Job loss fear remains high, despite tight labor market: report

Despite one of the tightest labor markets in history, employees are still increasingly worried about job loss – largely as a result of growing fears about automation and artificial intelligence in the workforce, according to a new study.

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Released on Monday by Edelman, the study revealed that there’s great pessimism about the future: Only about one-in-three people believe that their families will be better off in the next generation.

“At a macro level, people are really fearful about things like automation and artificial intelligence and whether or not for example the 20 million people employed in the retail sector in the U.S. are going to lose their jobs tomorrow,” said Stephen Kehoe, Edelman’s global head of reputation and a lead researcher for the 2019 Trust Barometer, during an interview with FOX Business.

The study revealed that 59 percent of employees believe they won’t have the necessary training and skills necessary to get a good, well-paying job, while 55 percent believe that automation will take jobs away. Meanwhile, close to two-thirds of employees -- 57 percent -- believe that trade policies and tariffs are hurting the company they work for.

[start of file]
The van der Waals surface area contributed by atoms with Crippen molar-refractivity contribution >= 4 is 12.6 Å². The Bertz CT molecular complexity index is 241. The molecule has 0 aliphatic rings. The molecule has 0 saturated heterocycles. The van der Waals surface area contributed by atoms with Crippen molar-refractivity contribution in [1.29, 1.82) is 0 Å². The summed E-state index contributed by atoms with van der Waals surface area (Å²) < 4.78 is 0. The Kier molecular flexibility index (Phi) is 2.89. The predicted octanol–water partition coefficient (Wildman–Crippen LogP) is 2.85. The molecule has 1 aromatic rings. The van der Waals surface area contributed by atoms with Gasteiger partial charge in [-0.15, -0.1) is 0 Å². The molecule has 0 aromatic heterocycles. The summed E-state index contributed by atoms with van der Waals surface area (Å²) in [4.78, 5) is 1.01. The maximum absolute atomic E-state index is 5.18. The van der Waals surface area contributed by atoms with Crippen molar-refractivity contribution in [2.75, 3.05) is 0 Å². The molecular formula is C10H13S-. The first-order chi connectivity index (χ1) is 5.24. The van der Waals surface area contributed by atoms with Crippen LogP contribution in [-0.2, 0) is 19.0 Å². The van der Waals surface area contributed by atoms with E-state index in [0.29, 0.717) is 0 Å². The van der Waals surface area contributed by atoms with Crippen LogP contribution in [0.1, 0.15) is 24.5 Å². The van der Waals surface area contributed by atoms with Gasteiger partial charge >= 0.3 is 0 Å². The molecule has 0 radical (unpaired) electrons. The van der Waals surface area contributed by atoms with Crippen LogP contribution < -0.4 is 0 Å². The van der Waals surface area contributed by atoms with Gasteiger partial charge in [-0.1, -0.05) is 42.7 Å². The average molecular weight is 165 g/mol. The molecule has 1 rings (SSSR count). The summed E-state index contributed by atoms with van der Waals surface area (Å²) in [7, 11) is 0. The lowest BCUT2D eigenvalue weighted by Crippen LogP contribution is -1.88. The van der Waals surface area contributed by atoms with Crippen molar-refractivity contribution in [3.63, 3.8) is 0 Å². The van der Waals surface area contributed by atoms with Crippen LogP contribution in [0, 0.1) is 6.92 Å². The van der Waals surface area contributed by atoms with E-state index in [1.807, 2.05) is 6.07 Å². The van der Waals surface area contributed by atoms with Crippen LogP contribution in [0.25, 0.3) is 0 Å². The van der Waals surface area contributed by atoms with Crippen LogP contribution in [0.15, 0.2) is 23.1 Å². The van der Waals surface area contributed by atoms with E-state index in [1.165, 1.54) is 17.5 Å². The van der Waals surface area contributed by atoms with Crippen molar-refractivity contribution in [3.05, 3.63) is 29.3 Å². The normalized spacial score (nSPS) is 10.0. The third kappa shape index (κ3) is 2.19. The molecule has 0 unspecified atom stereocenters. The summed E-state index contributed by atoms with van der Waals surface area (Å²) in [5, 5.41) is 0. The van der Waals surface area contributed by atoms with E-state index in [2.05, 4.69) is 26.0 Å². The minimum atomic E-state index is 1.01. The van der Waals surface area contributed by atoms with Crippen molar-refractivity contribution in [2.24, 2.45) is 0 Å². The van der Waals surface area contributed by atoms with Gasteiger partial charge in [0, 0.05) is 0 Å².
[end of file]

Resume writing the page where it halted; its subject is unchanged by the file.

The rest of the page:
“People are sort of fearful about the pace of innovation ,and technology and how it’s going to alter this,” Kehoe said, adding, “It’s also why people worry they may not have the training required for the future in all of this.”

The National Bureau of Economic Research estimates that hundreds of thousands of jobs have been sidelined by automation in the U.S. in recent decades, and in 2017, the Robotics Industries Association estimated that 250,000 robots were being used in the U.S., the third-highest in the world behind Japan and China.


A report published by McKinsey & Company last year indicated that as many as 800 million workers worldwide could be displaced by robots come 2030 -- but that some skills are more susceptible to replacement than others. For instance, machines will be likely be unable to replace humans in jobs that require managing people or any social interaction.